Trans interactions are thought to occur before cis interactions (16, 17). Therefore, the increase in VE-cadherin internalization may be the result of either the loss of adhesive trans interactions or lateral cis dimerization. To distinguish between these two possibilities, we used the FKB506 binding protein homodimerizing system to model cadherin cis clustering. AP20187 is a cell-permeant molecule that can induce the dimerization of proteins containing FKB506 protein repeats. We fused a FK506 binding protein (FKBP) repeat to the intracellular C terminus of the VE-cadherin tail (VE-cadherin-FKBP) (Fig. 2A). FK binding proteins have been used previously to study endocytosis of other membrane proteins and are not known to disrupt cadherin localization (29,–33). We verified expression by Western blot analysis and junctional localization of VE-cadherin-FKBP using immunofluorescence microscopy via an HA tag fused to the C terminus of the protein (Fig. 2, B and C, bottom left panels). We then introduced the Trp-2 mutation to VE-cadherin-FKBP to generate a VE-cadherin mutant that is not adhesive but that can be induced to form a dimer (VE-cadherin-W2-FKBP). Using an internalization assay, we observed that induced dimerization of the both VE-cadherin-FKBP and VE-cadherin-W2-FKBP cadherin fusion proteins resulted in decreased internalization (Fig. 2, C and D). Therefore, cis interactions independent of trans interactions strongly inhibit VE-cadherin endocytosis.
Because p120-catenin is a known regulator of cadherin stability at the cell surface, we hypothesized that p120 binding stabilizes VE-cadherin dimers. To determine the role of p120 in VE-cadherin dimer endocytosis, we first compared the amount of p120 bound to dimerized cadherin to non-dimerized cadherin by immunoprecipitation. However, we found no observable difference in the amount of p120 that co-immunoprecipitated with VE-cadherin in cells treated with AP20187 compared with VE-cadherin in cells treated with vehicle control (Fig. 3A).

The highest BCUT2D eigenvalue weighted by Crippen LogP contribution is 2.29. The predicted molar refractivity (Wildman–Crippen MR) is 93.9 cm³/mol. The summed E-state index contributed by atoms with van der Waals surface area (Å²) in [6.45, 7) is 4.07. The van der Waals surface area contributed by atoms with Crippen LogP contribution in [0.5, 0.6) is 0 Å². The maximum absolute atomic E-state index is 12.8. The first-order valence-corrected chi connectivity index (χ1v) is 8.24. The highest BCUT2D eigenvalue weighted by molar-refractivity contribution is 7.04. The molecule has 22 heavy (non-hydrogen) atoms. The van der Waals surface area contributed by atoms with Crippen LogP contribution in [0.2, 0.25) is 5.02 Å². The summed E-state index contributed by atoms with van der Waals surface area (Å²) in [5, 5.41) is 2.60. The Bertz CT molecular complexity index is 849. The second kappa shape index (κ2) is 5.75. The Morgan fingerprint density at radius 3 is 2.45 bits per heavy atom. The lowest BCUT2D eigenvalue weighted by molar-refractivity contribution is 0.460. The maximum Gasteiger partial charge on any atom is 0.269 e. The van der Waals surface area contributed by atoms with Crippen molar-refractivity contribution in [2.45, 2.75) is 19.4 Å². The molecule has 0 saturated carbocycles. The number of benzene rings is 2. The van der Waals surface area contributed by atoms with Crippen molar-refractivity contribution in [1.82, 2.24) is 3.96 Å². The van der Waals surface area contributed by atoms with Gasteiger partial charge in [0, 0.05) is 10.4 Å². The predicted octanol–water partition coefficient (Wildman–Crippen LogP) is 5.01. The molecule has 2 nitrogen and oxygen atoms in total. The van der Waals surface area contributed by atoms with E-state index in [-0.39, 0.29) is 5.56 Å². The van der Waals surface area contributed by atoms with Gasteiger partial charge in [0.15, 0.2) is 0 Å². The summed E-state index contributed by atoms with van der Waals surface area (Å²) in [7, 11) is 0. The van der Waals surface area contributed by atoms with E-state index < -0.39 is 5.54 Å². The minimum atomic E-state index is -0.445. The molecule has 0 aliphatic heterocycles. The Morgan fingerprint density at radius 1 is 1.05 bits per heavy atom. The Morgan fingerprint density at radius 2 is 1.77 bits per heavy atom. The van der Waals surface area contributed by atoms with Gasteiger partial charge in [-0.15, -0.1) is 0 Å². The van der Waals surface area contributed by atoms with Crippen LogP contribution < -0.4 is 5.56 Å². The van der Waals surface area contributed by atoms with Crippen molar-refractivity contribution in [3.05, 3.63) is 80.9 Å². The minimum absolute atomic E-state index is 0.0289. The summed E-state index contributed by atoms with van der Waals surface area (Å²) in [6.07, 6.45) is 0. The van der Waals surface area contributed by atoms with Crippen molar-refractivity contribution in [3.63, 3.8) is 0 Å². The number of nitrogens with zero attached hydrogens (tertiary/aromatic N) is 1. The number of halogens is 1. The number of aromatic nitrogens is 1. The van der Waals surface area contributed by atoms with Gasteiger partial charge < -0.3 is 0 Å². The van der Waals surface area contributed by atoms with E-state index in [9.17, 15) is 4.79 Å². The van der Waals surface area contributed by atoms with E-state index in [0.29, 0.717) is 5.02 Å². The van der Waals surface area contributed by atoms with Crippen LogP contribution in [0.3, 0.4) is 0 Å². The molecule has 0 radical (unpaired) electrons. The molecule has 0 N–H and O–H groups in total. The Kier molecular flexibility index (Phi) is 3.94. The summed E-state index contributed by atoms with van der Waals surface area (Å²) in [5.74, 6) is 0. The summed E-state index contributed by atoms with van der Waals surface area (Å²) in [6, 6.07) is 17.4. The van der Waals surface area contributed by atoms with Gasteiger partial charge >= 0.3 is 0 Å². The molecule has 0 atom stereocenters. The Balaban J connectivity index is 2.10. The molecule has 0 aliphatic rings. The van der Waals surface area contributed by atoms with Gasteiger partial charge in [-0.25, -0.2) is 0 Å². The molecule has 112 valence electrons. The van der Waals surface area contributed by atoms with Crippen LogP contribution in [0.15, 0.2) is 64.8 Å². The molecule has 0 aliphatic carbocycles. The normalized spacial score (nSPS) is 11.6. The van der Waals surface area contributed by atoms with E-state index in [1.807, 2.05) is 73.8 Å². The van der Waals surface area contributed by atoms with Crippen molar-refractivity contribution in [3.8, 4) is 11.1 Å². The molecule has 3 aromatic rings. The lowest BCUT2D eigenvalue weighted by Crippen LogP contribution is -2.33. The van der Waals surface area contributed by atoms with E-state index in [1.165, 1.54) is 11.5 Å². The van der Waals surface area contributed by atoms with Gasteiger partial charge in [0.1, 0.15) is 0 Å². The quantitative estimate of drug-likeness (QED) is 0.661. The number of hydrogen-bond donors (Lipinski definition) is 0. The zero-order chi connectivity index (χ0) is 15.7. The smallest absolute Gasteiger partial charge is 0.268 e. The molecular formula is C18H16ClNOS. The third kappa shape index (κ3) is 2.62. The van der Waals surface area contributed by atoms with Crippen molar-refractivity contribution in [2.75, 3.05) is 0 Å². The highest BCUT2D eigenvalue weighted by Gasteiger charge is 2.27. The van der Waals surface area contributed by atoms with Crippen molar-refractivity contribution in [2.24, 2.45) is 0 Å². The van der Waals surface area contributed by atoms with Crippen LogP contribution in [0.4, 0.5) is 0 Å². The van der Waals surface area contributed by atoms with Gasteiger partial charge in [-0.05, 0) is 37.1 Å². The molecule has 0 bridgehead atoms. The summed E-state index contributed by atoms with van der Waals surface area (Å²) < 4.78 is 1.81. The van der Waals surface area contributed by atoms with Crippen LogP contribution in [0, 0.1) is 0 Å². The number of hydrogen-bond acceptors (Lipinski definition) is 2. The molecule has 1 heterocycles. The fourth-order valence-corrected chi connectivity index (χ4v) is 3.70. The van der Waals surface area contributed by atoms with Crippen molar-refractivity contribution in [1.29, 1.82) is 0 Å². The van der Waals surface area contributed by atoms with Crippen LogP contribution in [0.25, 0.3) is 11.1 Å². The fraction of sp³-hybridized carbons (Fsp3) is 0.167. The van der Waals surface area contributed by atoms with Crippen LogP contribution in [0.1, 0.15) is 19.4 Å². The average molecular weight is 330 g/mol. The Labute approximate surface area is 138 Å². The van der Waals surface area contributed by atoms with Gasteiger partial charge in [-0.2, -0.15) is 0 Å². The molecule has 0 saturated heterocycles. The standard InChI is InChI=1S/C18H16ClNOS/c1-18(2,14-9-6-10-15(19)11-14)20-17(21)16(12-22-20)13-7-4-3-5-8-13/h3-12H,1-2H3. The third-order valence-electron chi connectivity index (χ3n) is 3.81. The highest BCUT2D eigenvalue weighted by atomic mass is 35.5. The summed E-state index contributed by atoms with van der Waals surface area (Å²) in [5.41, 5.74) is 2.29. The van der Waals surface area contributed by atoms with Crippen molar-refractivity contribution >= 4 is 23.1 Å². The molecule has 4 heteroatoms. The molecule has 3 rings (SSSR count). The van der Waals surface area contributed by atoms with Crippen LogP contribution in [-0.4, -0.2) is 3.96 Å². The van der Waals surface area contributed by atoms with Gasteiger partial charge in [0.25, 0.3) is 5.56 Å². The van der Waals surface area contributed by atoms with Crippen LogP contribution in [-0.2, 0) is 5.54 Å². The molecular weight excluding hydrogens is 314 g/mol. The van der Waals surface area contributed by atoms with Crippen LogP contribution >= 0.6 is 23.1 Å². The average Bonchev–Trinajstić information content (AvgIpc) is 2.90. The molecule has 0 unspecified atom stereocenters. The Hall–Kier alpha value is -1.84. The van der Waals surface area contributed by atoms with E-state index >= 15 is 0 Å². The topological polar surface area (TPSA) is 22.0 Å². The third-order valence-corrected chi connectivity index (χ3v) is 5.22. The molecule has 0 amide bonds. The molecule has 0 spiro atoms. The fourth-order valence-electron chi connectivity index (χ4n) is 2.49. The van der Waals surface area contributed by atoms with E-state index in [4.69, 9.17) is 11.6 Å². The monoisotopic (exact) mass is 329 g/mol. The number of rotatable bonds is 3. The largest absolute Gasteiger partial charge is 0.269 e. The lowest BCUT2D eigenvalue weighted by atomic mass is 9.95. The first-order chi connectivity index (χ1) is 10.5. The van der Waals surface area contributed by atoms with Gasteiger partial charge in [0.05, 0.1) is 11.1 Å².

To further investigate the role of p120 binding in endocytosis of VE-cadherin dimers, we mutated three glycine residues to alanines in the p120 core-binding domain in the VE-cadherin-FKBP fusion protein (VE-cadherin-GGG-FKBP). Mutation of these three glycine residues (649–651) has been described previously to disrupt p120 binding and to increase endocytosis of the cadherin compared with the wild type (6). As expected, dimerization of VE-cadherin-GGG-FKBP did not result in p120 binding (Fig. 3B). However, using an internalization assay, we found that inducing dimerization of VE-cadherin-GGG-FKBP inhibited endocytosis (Fig. 3, C and D). Additionally, we found that dimerization of a VE-cadherin mutant lacking the catenin-binding domain (VE-cadherin-ΔCBD-FKBP) also inhibited endocytosis (Fig. 3, E and F). Together, these results indicate that VE-cadherin dimers are resistant to endocytosis in the absence of either p120 or β-catenin binding.
Because p120 binding is not required to inhibit endocytosis of dimerized VE-cadherin, we reasoned that another protein might be involved in stabilizing the cadherin at the plasma membrane. One such candidate protein is ankyrin-G, which binds to E-cadherin at conserved sites in the cadherin tail (Fig. 4A) and retains the cadherin at the lateral membrane in polarized epithelial cells (24). The canonical 190/210-kD ankyrin-G isoforms are expressed in endothelial cells, including HUVECs, although expression of both isoforms was not detected in any endothelial cells examined (Fig. 4B). Interestingly, the ankyrin-G-binding motif identified in the cytoplasmic tail of E-cadherin is not fully conserved in VE-cadherin (Fig. 4A) (24). However, by immunofluorescence microscopy, we observed that, in HUVECs, endogenous ankyrin-G localized to various regions of the cells, including cell-cell junctions, where the protein colocalized with VE-cadherin (Fig. 4C). Additionally, ankyrin-G colocalized with wild-type VE-cadherin when co-expressed in COS-7 cells (Fig. 4, D and E). Interestingly, we observed a decrease in colocalization between ankyrin-G and VE-cadherin-Trp-2 (Fig. 4, D and E).